After Aquarius Dispute, Prime Minister Demands Regulation Of Migrant Rescue NGOs
'There can't be a compromise when dealing with the lives of people at sea'
Prime Minister Joseph Muscat spoke highly of NGOs that had stepped forward to help out in the wake of the Aquarius row, and urged them tocontinue their good work, but said that some form of regulatory system should be in place in regards to NGOs as well to avoid any threats of human trafficking. He urged all NGOs as well as countries and organisations to adhere to all international rules and regulations.
"Malta has always complied fully with international regulations," said the Prime Minister. "All of this happened, unfortunately, due to Italy not following regulations."
Prime Minister Joseph Muscat said there was no issue between Malta and Italy following the deadlock. He was proud that Malta had followed international regulations and said Malta was in line with the rest of the European Union's beliefs, reiterating his and French Prime Minister Emmanuel Macron's convergence in views on immigration in the Mediterranean.
He addressed these questions after attending the opening of Centrecom, a call centre in Mosta Technopark, that is a subsidiary of World Aviation Group.
Prime Minister Joseph Muscat accompanied by Minister Konrad Mizzi, Minister Chris Cardona and Minister Michael Falzon
Prime Minister Joseph Muscat with a Centrecom employee
'There can't be a compromise when dealing with the lives of people at sea' - Joseph Muscat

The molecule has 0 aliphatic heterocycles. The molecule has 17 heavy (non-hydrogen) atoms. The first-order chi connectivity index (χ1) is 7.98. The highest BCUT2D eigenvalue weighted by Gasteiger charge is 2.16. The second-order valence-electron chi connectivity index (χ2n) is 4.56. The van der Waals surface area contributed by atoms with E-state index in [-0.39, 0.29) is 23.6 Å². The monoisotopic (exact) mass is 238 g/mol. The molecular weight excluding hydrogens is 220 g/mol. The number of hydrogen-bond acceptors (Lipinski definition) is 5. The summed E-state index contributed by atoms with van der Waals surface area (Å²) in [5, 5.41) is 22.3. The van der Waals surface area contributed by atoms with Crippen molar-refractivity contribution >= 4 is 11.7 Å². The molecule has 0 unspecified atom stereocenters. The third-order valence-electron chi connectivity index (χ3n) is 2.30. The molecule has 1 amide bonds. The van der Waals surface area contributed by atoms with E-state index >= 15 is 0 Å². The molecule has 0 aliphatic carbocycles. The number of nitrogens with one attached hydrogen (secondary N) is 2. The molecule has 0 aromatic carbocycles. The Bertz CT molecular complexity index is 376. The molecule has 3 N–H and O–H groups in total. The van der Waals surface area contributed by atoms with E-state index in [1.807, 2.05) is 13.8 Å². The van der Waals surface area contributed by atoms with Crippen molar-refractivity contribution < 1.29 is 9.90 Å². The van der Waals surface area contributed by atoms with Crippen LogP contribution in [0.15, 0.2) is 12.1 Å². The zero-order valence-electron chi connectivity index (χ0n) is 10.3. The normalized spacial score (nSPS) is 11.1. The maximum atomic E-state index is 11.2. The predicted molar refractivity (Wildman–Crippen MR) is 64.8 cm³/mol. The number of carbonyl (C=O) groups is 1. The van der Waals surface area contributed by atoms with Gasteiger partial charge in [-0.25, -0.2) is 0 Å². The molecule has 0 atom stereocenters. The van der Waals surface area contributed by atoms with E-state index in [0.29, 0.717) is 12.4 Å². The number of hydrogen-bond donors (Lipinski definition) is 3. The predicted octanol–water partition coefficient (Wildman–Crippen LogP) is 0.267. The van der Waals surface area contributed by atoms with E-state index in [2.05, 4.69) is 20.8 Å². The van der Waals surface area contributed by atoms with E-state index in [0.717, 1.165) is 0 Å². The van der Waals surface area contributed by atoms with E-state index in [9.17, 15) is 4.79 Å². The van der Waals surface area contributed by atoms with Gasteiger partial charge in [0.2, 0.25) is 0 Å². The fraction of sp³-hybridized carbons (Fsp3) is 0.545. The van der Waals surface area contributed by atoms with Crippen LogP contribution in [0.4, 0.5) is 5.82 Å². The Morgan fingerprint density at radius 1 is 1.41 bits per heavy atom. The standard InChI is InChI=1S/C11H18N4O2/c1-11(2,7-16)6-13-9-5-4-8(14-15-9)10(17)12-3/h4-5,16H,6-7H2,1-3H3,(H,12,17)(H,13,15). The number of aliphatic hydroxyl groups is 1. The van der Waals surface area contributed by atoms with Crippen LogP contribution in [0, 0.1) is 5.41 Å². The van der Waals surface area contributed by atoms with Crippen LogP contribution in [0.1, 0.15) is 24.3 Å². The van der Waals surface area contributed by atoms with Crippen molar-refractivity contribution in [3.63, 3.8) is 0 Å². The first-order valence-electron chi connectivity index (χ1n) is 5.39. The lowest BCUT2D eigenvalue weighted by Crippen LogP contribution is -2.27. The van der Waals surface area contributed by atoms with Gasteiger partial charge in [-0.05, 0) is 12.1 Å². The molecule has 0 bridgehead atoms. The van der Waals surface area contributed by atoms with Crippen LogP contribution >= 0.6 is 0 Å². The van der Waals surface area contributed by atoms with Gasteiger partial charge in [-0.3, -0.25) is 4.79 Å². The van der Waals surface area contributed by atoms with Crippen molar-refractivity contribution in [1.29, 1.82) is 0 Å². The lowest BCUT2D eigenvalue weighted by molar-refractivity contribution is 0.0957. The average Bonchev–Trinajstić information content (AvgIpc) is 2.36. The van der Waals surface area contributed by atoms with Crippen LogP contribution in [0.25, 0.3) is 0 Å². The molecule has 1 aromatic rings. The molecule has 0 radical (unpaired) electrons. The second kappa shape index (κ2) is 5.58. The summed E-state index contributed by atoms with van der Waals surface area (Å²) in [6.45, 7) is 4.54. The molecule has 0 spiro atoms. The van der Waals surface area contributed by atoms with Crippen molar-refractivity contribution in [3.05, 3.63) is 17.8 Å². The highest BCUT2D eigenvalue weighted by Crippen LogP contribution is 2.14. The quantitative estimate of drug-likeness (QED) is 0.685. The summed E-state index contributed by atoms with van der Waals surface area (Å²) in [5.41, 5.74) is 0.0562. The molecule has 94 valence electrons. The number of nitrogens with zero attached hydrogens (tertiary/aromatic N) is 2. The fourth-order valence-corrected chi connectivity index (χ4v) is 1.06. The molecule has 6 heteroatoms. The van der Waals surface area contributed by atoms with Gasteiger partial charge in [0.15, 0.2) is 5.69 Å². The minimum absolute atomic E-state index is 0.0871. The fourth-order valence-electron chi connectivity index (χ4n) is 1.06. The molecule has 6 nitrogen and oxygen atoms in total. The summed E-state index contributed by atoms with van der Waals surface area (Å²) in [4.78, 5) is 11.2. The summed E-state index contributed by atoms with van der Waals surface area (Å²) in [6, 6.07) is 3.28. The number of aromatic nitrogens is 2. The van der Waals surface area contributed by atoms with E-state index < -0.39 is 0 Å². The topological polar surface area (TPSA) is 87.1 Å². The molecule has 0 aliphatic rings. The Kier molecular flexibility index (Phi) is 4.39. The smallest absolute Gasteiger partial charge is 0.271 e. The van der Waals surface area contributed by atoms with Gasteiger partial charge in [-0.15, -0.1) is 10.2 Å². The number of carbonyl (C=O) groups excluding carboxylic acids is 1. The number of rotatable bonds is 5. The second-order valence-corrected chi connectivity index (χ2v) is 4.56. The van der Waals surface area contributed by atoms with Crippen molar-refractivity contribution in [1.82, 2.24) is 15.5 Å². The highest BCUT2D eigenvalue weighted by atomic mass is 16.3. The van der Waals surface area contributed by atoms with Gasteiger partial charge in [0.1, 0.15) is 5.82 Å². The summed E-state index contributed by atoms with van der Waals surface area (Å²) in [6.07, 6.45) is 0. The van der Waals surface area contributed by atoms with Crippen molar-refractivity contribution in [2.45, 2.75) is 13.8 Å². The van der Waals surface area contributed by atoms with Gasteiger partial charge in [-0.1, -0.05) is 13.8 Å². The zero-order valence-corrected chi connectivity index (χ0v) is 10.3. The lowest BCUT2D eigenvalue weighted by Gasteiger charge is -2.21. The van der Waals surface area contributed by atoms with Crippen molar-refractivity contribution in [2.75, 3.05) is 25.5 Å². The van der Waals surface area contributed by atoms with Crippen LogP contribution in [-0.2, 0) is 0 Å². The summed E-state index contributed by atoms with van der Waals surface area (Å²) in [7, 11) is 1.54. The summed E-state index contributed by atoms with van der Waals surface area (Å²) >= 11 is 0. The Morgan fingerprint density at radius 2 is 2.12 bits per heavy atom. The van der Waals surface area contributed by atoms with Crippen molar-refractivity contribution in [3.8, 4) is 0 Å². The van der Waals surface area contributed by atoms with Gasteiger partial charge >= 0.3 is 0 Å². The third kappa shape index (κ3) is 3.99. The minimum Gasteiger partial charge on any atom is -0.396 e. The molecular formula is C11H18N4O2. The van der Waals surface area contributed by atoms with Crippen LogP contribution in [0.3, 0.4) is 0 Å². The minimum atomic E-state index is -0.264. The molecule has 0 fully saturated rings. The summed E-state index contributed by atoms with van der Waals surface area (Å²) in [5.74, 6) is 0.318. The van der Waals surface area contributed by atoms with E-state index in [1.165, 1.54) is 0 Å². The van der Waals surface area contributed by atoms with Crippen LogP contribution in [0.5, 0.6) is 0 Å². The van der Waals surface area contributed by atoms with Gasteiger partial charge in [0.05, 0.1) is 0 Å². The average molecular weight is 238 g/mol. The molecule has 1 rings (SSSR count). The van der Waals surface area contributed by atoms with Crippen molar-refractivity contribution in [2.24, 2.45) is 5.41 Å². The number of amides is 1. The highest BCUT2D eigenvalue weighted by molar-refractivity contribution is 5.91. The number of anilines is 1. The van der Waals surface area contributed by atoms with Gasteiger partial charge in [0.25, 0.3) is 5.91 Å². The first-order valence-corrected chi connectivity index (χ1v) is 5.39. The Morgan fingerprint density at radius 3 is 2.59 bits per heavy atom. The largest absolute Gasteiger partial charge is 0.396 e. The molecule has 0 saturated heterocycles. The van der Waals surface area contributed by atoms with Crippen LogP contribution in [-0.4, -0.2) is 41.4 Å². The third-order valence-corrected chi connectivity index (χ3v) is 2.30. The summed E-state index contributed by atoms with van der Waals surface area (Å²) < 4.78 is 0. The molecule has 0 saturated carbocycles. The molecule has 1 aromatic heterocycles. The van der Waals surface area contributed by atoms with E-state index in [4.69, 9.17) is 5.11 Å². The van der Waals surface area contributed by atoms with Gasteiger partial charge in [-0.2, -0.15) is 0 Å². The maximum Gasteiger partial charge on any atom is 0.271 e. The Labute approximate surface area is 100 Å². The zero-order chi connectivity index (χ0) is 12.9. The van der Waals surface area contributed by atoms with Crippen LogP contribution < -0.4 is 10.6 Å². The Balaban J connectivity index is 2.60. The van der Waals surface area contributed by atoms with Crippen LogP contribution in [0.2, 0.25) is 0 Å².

While he foresaw further problems arising from this deadlock, he hoped the European Commission could successfully hold a discussion between countries to see whether the regulations should be followed, and
He pointed out that immigration arrivals had decreased by 70% when compared to last year. Joseph Muscat also said the EU was spending "millions of European taxpayer's money on the Libyan coastguard, and we need to make sure that they are protecting their borders".
He said that if the Libyan Coastguard were having problems, like he had heard they were having in regards to finding specialised fuel, then they need to see what is to be done, but that they had been trained sufficiently.
He also spoke of his respect for Spanish Prime Minister Pedro Sánchez
"I've known Prime Minister Sanchez for nine years, and we communicated last night. Personally I was not surprised by what he had done, but at the same time we cannot rely on gestures, we need a system and, in my opinion, if everyone follows the regulations we'd be better off," Joseph Muscat said.
629 migrants were left in the middle of the Mediterranean ocean earlier this week after Italy and Malta refused to allow the ship Aquarius, which they were on, to dock in either country. The issue was resolved in a sense when Spain stepped in and offered to allow the ship to disembark in Spain.
The trip to Spain should take four days, and the international organisation Doctors Without Borders, who are operating the Aquarius, have warned this trip would be exhausting and uncomfortable for the already beleaguered migrants, and that an approaching storm was set to send two metres waves against the ship.
"This plan would mean already exhausted rescued people would endure four more days travel at sea. We call for people's safety to come before politics. The better option would be to disembark the rescued people in the nearest port after which they can be transferred to Spain or other safe countries for further care and legal processing," they said.